It began Friday evening with a discussion session. Participants were able to ask questions of Peter and Betty-Anne, as well as share their own experiences with breech birth as either care providers or mothers of breech babies. The conference co-organizer, Penny Lane, opened the session with the stories of her three breech babies. It's an epic story, one that I hope to tell at a later date in more detail. (I might even turn it into a book, it's that fascinating.)
Saturday's workshop was with Dr. J. Peter O'Neill. He began with two hours of instruction and advice about vaginal breech birth. He reviewed the literature, including knowledge gained from the Hannah term breech trial and more recent European studies. He explained the Canadian breech guidelines and how they were created. Finally, he explained the mechanism of breech birth and the various maneuvers to free trapped legs, arms, and heads. Then it was time to do simulations. He and Betty-Anne had each brought a simulation mannequin, complete with a snap-on vulva and snap-on abdomen. You can imagine the wisecracks coming from a room full of birth attendants. ("Hey Rixa, your vulva's hanging out!")
The participants were all writing or typing furiously, trying to catch all of Peter's instruction and commentary. He was a fabulous instructor, and we all came away feeling confident in the skills he had taught us. He has attended about 8,000 births and between 300-400 vaginal breech births. He teaches vaginal breech, among other skills, for the Canadian ALARM courses taught to physicians, midwives, and nurses. A few highlights that I can remember from his workshop:
- Trust your training and your instincts. Don't blame yourself for "missing" a breech prenatally--it's highly likely you didn't miss it, as babies can flip very late in pregnancy.
- Do vaginal breech births with a best friend--in other words, with someone who won't hesitate to tell you when you're not making wise decisions, when you're letting your emotions or your relationship with your client get in the way of the larger clinical picture.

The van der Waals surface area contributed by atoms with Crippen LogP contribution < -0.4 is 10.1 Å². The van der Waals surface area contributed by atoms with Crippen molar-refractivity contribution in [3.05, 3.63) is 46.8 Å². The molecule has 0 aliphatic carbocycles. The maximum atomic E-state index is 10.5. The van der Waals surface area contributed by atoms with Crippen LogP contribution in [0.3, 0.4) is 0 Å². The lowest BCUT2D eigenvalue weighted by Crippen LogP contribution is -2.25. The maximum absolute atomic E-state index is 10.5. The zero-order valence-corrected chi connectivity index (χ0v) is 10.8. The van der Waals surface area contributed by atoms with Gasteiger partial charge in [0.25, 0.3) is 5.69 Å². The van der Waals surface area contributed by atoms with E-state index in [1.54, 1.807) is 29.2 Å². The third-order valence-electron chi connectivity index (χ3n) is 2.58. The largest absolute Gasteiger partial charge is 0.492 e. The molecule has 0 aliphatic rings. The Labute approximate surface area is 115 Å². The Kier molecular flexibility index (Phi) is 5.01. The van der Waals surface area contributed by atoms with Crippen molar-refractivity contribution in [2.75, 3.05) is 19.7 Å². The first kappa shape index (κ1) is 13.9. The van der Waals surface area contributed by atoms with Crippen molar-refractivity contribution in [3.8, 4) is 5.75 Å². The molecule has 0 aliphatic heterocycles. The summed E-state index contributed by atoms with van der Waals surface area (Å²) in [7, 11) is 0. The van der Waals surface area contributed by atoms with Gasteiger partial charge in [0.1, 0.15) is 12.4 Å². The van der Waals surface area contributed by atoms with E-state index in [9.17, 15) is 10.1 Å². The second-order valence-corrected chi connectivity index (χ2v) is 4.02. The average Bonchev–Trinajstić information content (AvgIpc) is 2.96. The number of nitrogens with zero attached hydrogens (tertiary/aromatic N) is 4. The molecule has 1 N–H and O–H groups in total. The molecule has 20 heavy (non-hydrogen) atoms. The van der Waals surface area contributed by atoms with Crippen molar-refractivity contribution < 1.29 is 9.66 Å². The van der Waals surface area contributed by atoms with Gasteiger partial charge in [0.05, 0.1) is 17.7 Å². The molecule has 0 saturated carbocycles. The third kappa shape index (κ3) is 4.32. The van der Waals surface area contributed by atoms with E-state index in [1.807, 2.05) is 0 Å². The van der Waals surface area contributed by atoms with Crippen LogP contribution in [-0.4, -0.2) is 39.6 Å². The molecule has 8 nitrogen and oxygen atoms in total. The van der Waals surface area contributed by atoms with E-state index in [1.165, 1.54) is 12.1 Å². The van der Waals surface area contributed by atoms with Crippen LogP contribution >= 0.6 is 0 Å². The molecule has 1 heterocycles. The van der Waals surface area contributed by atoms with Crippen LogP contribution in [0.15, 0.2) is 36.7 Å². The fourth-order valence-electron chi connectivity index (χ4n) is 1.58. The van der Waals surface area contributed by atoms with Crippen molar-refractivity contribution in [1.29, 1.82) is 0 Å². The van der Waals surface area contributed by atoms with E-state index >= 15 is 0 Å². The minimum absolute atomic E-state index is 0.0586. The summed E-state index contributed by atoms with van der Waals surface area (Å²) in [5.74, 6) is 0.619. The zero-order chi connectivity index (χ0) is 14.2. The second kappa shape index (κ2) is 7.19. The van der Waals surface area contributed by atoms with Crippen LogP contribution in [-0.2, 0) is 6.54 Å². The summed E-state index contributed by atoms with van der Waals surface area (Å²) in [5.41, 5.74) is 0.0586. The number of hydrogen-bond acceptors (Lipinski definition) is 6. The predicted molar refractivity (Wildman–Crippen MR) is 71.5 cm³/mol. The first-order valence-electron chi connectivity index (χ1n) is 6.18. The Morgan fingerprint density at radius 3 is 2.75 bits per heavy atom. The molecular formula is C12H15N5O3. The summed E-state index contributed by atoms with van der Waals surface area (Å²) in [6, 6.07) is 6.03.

- Try to keep your hands off the baby unless absolutely necessary. The more a breech baby is manipulated as it is being born, the more likely it is to do the "What the F#@!" startle reflex (Peter's words), throwing its hands up and its head back.
- Peter did breech simulations with the mannequins on their backs, not because he feels that is the best or safest way, but because 90% of his patients choose epidurals and are largely unable to move from that position. He emphasized that the women he attends are free to choose any position they desire during labor and birth, whether for cephalic or breech presentations.
- Pay attention to the language you use. For example, he never uses "maternal exhaustion" in his records. Instead, he writes "inadequate progress despite maximum maternal effort." He feels this keeps women from feeling like they failed if labor just did not progress, and it emphasizes the extraordinary effort that all labors entail.
- Don't fall into the trap of extrapolating from cephalic to breech births. What might be fine for a head-down labor might not be for a breech. He wants to see a breech labor begin spontaneously and progress steadily; in general, the time from 5-10 cms should not take much longer than 7 hours. Start-and-stop labors in a breech are a sign for caution and an indication that a vaginal birth might not be the best decision. Deciding to move to cesarean is not a failure. If certain signs suggest trouble, the decision to abandon a vaginal birth is a wise one.